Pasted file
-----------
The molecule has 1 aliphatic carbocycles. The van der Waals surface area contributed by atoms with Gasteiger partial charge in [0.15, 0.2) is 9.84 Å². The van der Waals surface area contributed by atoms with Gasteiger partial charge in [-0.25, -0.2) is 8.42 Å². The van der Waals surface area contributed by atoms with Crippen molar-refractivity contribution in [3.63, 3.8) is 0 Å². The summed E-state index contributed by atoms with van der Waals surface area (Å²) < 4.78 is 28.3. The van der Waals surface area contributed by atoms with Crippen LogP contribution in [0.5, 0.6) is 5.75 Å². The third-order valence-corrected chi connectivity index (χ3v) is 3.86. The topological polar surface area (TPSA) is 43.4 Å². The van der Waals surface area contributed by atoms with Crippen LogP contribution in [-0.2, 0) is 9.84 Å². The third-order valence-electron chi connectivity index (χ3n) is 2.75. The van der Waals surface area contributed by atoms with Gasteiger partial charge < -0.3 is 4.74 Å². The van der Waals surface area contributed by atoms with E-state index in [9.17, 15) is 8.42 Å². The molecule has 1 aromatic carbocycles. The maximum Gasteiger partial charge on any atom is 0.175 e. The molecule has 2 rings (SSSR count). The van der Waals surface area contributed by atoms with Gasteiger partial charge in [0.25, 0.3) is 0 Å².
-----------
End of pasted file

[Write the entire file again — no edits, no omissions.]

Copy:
The molecule has 1 aliphatic carbocycles. The van der Waals surface area contributed by atoms with Gasteiger partial charge in [0.15, 0.2) is 9.84 Å². The van der Waals surface area contributed by atoms with Gasteiger partial charge in [-0.25, -0.2) is 8.42 Å². The van der Waals surface area contributed by atoms with Crippen molar-refractivity contribution in [3.63, 3.8) is 0 Å². The summed E-state index contributed by atoms with van der Waals surface area (Å²) < 4.78 is 28.3. The van der Waals surface area contributed by atoms with Crippen LogP contribution in [0.5, 0.6) is 5.75 Å². The third-order valence-corrected chi connectivity index (χ3v) is 3.86. The topological polar surface area (TPSA) is 43.4 Å². The van der Waals surface area contributed by atoms with Crippen LogP contribution in [-0.2, 0) is 9.84 Å². The third-order valence-electron chi connectivity index (χ3n) is 2.75. The van der Waals surface area contributed by atoms with Gasteiger partial charge < -0.3 is 4.74 Å². The van der Waals surface area contributed by atoms with E-state index in [9.17, 15) is 8.42 Å². The molecule has 1 aromatic carbocycles. The maximum Gasteiger partial charge on any atom is 0.175 e. The molecule has 2 rings (SSSR count). The van der Waals surface area contributed by atoms with Gasteiger partial charge in [0.25, 0.3) is 0 Å².